The Agriculture ministry has ruled out maize import ban even as North Rift farmers accuse influential businessmen of flooding the region with cheap cereals from Uganda and selling some to the National Cereals and Produce Board (NCPB).
Agriculture Cabinet Secretary Willy Bett said Kenya will not curtail inflow of maize from Uganda as the two countries belong to the East Africa Community’s Customs Union.
“As members of a trading bloc, we are not supposed to block maize from the region because we have signed protocol. We challenge our farmers to be more competitive in crops production to remain relevant in the market,” Mr Bett said last Friday during the official opening of agribusiness trade fair at the University of Eldoret.
“But we really find that the crops from Uganda are more competitive than ours and this really gives our farmers challenge to be more competitive in production,” Mr Bett said adding a team has been setup to carry out survey on maize pricing which will be profitable to farmers.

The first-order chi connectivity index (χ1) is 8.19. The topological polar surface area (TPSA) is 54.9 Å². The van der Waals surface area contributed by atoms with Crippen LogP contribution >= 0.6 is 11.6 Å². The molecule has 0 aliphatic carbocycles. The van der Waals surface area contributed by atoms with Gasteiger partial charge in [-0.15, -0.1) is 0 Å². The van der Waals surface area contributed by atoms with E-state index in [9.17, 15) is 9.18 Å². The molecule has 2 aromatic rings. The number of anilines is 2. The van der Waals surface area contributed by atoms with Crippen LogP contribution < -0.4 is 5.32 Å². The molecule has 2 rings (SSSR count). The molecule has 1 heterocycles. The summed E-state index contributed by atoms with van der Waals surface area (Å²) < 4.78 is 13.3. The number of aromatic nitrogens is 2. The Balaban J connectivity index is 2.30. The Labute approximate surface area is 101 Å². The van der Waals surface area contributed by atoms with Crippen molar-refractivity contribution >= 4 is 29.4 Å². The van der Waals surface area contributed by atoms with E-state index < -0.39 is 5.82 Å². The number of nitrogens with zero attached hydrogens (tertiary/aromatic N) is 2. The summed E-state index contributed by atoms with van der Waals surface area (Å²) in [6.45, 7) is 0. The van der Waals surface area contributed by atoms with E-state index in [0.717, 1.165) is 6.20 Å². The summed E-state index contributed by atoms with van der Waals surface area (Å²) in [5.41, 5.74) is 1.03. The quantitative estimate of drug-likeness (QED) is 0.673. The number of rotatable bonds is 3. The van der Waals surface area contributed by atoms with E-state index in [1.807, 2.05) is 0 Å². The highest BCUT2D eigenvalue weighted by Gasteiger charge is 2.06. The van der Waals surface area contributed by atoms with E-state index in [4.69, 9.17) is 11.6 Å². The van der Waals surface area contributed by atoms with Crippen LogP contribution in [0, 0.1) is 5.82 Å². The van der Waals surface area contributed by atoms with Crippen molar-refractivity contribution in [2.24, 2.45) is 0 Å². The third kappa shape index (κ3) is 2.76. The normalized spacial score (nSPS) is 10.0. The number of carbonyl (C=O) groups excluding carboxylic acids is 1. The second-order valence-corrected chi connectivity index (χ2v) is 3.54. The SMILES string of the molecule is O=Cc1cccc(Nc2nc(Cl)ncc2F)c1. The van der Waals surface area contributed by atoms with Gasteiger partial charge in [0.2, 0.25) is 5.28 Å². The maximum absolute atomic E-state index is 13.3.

The NCPB has since opened its stores to buy maize at Sh2,300 per 90 kg bag while middlemen are buying are Sh1,800.
Farmers in the North Rift have complained that influential personalities associated with senior government officials import cheap maize ahead of harvesting of the produce in key growing areas.
Most of the maize enters the country from Uganda through Suam border in Trans-Nzoia County and from Tanzania through the Namanga border ahead of the opening of NCPB buying stores to receive local produce.
The imported maize, it is believed, eventually ends up in NCPB stores, a claim the government has denied.
Mr Bett urged farmers to harvest their maize and take it to the NCPB depots to avoid being duped into selling to unscrupulous middlemen, some of whom have hired storage silos in the grain basket of North Rift.
“We have to take care of the consumer if the price of maize goes up we are going to hurt someone. We have already set up a team which is carrying out market price survey,” added Mr Bett.